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Subject: [saml-dev] Re: [security-services] Why use name-value pairs formodeling attributes?

(Note that the first example below should look more like this:


The <AttributeDesignator> element is for use in queries where the value 
is unknown and therefore the <AttributeValue> element is not supplied; 
the <Attribute> element extends the designator type by adding the value 

Also, this suggested format would not be well-formed XML:


This is because tags can't contain the funky characters allowed in URIs.)

We went back and forth on different ways to represent this information. 
  Our goals were to allow for appropriate flexibility in providing 
attribute information, while allowing interoperability and 
standardization at the same time.  The invention of the "attribute 
namespace" notion seemed to give us that, and the elements we provided 
give several hooks for extension.

There are a number of other ways we could have done it; one would be (a 
well-formed version of) the one apparently suggested by Joseph:


I don't know if we really considered this option seriously.  I think we 
wanted the basic framework to be in native SAML elements, on the 
principle of maximum understandability of the instance.  (Note that it's 
possible to achieve something like this effect using SAML 1.0, using 
substitution groups.  The <finance:CreditRating> element could be 
declared as a substitution for the <saml:Attribute> head element, and 
would have to be a specialization of AttributeType.  This means it would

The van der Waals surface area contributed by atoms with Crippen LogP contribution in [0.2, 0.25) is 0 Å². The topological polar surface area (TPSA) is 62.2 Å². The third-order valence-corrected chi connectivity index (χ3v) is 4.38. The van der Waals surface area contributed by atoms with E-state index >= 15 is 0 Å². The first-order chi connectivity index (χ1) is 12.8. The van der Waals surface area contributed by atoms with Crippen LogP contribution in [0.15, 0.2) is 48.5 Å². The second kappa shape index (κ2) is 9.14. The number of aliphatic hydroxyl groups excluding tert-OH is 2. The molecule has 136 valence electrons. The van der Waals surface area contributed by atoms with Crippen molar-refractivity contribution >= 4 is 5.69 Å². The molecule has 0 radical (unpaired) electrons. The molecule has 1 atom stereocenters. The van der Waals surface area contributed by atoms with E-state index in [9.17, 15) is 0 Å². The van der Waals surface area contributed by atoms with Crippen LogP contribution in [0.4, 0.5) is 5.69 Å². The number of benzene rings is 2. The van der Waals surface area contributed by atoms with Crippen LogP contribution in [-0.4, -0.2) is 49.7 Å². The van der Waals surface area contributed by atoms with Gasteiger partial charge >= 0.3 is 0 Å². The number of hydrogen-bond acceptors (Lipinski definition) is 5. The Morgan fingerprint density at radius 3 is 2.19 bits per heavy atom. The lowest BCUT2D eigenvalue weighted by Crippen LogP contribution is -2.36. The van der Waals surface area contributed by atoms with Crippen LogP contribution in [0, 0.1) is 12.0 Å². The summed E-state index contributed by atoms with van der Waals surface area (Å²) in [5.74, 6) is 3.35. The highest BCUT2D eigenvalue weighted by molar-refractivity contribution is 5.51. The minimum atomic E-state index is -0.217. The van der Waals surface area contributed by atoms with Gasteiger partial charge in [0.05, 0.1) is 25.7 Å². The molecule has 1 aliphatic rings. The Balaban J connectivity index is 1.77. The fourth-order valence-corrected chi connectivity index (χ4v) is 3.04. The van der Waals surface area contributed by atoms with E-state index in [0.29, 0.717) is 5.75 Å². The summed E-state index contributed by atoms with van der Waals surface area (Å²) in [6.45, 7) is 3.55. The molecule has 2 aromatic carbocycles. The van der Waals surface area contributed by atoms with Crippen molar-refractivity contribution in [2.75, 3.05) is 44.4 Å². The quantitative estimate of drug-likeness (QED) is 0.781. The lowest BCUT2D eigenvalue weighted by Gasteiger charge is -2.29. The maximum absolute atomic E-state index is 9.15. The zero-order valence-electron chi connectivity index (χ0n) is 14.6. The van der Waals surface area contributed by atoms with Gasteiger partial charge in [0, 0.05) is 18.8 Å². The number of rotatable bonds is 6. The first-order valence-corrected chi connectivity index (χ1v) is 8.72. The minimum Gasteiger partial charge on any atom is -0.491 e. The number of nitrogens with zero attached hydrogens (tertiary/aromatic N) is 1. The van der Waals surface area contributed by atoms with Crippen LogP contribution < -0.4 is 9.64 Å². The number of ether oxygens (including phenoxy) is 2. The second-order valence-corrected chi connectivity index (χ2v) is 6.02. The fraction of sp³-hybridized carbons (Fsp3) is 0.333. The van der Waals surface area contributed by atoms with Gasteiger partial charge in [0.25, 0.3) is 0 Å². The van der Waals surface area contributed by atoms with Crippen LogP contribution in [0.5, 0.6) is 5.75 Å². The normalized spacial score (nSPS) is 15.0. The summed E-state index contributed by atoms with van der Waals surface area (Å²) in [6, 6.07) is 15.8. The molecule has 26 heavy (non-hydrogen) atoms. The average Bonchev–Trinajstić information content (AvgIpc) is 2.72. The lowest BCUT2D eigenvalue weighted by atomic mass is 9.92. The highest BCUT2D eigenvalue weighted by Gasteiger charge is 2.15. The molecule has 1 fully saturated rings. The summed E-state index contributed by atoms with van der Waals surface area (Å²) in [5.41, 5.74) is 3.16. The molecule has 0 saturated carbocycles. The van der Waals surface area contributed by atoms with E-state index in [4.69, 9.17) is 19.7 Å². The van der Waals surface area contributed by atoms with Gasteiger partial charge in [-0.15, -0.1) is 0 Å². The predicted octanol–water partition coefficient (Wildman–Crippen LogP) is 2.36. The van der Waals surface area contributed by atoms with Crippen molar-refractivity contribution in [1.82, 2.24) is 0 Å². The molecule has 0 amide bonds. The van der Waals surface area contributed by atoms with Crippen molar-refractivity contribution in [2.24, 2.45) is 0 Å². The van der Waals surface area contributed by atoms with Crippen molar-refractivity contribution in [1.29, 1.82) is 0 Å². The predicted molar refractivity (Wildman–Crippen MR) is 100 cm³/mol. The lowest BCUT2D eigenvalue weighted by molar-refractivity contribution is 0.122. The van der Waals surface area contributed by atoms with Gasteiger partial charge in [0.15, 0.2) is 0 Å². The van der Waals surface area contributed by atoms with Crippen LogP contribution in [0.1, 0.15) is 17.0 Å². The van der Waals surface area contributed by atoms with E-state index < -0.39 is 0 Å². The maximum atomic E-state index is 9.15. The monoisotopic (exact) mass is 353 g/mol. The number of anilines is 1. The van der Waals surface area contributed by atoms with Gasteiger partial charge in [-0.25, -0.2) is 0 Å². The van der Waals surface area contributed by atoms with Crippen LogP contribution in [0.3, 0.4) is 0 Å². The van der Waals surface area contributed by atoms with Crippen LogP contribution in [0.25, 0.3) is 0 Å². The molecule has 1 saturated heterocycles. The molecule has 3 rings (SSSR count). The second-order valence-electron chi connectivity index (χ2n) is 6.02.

still have to have AttributeName and AttributeNamespace attributes, but 
it could fix values for these so they wouldn't have to appear in the 

Another design choice we might have made involves the use of the dreaded 
"QName in content" idiom.  We tried to avoid this in our early design 
work, which is why we didn't in fact use it for attributes and actions, 
but we couldn't avoid it when it came to xsi:type specialization and 
SOAP-style statuses:


We should probably consider what our true stance is on "QNames in 
content", since currently we're inconsistent and this doesn't offer a 
lot of guidance as to future design.

			*		*		*

By the way, the minutes from F2F #3 are here:


There are some notes in there that are indeed relevant to the topic of 
designing the attribute markup and how to query attributes, although the 
querying discussion was at a pretty high level.


Mishra, Prateek wrote:
> Sometime ago (Aug 26), Joseph Reagle had asked me the question (the text 
> is mine):
> ----- Why do SAML attribute statements include an AttributeType which 
> models the           
> ---- relationship between an namespace-qualified attribute name and XML 
> value as a triple?
> ---- Why not express this information as an XML fragment? The latter is 
> the more standard ------ treatment anyway.
> In other words, instead of:
> <Attribute>
>   <AttributeDesignator 
> AttributeNamespace="http://www.finance.org/V1"; AttributeName="CreditRating"/>
>   <AttributeValue>Good</AttributeValue>
> </Attribute>
> use:
> http://www.finance.org/V1:CreditRatingGood</CreditRating>  
> I recall considerable discussion around this topic around F2F#3 (BTW, 
> are the minutes still available someplace in the Oasis web site?). My 
> recollection is that we chose this treatment primarily to unify the 
> syntax of attributes and attribute queries. This was based on a 
> consensus to avoid use of a general XML query language.
> The corresponding attribute query has the form:
> <AttributeQuery>
>    <AttributeDesignator 
> AttributeNamespace="http://www.finance.org/V1"; AttributeName="Credit"/>
> </AttributeQuery>
> which has fairly obvious syntax and semantics.
> Maybe other SAML-ers other aspects of this discussion. Retrieving the 
> minutes would also be helpful.
> - prateek mishra

Eve Maler                                        +1 781 442 3190
Sun Microsystems                            cell +1 781 883 5917
XML Web Services / Industry Initiatives      eve.maler @ sun.com

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